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Mexican Oil Crisis

Peak Oil Realities

Written by Keith Kohl
Posted August 26, 2010

It happens almost every day.

For some unknown reason, tow trucks seem to have a field day outside my office.

Countless times I've seen people scramble outside, only to watch as their car is pulled down the street.

Believe me, the price of getting your vehicle back is steep enough to make you regret being towed. I have a feeling I'm not the only one of us that has experienced this nightmare.

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Thankfully, I've learned my lesson when comes to Baltimore's tow truck racket; and having been a victim several times before, I can't help but feel sympathy for the driver.

So this morning, I wasn't surprised to see the tow truck driver give me a toothless, knowing grin as he passed. His smirk was enough for me to go back and double-check that my parking pass was clearly visible on my dashboard.

The moment I rounded the corner to the lot, I saw the reason why he was so smug.

Resting comfortably — sans parking pass — was a Hummer. The massive vehicle was parked right next to my beat-up Cavalier. In the blink of an eye, the guy was furiously at work.

“Not gonna give them a chance, huh?” I said.

He looked at me, this time with a hint of contempt.

I continued, “Shame to tow a brand-new truck like this.”

His quizzical face gave me the opening I needed.

“Don't worry, it's not like they will be driving it for much longer.”

He gave me another hard look, then stopped what he was doing to ask me what I was talking about.

Facing peak oil realities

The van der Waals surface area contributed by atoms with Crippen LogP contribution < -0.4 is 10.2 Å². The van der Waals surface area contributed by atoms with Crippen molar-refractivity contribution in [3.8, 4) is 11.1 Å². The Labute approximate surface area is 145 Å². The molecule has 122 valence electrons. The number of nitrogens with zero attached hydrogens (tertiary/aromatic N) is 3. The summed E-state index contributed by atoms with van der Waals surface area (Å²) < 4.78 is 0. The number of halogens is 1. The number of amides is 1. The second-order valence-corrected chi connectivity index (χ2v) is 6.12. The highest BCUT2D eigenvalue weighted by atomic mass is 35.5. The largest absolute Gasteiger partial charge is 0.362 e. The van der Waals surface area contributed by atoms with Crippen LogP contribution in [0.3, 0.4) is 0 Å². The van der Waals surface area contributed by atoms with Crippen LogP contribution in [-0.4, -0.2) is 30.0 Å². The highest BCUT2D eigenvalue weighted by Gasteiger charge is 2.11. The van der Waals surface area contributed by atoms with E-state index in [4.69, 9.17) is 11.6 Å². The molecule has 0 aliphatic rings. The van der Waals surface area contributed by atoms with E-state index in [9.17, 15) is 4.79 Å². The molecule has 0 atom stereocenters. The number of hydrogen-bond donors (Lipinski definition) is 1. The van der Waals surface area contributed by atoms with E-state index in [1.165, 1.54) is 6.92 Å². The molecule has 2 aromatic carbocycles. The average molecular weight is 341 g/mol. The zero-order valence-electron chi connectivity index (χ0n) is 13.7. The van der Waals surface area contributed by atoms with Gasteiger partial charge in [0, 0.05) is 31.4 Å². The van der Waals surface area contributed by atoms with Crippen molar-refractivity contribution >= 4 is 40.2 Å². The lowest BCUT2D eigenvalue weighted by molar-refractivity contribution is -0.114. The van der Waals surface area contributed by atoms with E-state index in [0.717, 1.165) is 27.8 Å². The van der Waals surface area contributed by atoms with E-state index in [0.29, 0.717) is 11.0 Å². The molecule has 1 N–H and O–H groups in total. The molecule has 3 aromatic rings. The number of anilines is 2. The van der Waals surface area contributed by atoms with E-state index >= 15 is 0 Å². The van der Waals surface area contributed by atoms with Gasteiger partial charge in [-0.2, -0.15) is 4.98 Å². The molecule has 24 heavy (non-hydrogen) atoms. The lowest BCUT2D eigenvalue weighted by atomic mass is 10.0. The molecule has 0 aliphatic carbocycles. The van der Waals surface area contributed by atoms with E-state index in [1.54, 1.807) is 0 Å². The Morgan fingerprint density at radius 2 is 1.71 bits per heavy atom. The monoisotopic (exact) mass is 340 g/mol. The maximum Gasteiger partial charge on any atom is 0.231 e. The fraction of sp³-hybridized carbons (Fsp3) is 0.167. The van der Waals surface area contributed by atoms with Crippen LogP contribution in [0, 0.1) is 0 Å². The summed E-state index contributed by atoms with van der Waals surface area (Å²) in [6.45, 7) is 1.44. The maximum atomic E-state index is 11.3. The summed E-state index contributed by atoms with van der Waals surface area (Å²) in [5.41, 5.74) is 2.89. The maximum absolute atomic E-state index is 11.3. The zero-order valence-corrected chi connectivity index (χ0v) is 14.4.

“Do you think someone was actually driving this beast when gas was over five bucks? Filling up is so cheap now, people are starting to forget again,” I said.

He conceded the point.

Like everyone else, he hasn't thought much beyond today's price tag on the pump.

Unfortunately for Hummers around the world, oil isn't $30 per gallon anymore...

In fact prices have been stuck between $70 and $85 per barrel for more than a year.

Sure, there have been a few exceptions; oil briefly climbed above $93 per barrel last May.

As demand slowly makes its comeback, the possibility of $100/bbl oil doesn't seem so far-fetched. It won't happen this month or next. But sooner or later, triple-digit oil prices are inevitable — and much of that is thanks to peak oil.

I know that our year-over-year production increased by 411,000 barrels per day 2009. (You can see those figures with a few simple mouse clicks.)

And yes, I understand that eight states boosted their oil production last year... But dig just a little deeper and you'll find that most of the increase came from only a few areas.

However, in order to continue that streak, oil prices will have to rise. There's no way around it. The oil we're pumping out now is much more expensive.

I'd hate to burst anyone's bubble, but it's not as easy as shooting the ground with your gun, Jed Clampett-style.

And it's getting more difficult to stifle my laughter when people tell me the world will be producing 130 million barrels of oil per day in 2030.

Mexico's fall from grace

“But if we can't get enough from ourselves, isn't that when other countries will take advantage of us with their own supply?" the question from the tow truck driver interrupted me.

I should have expected him to say that... He's no stranger to taking advantage of others' misfortune.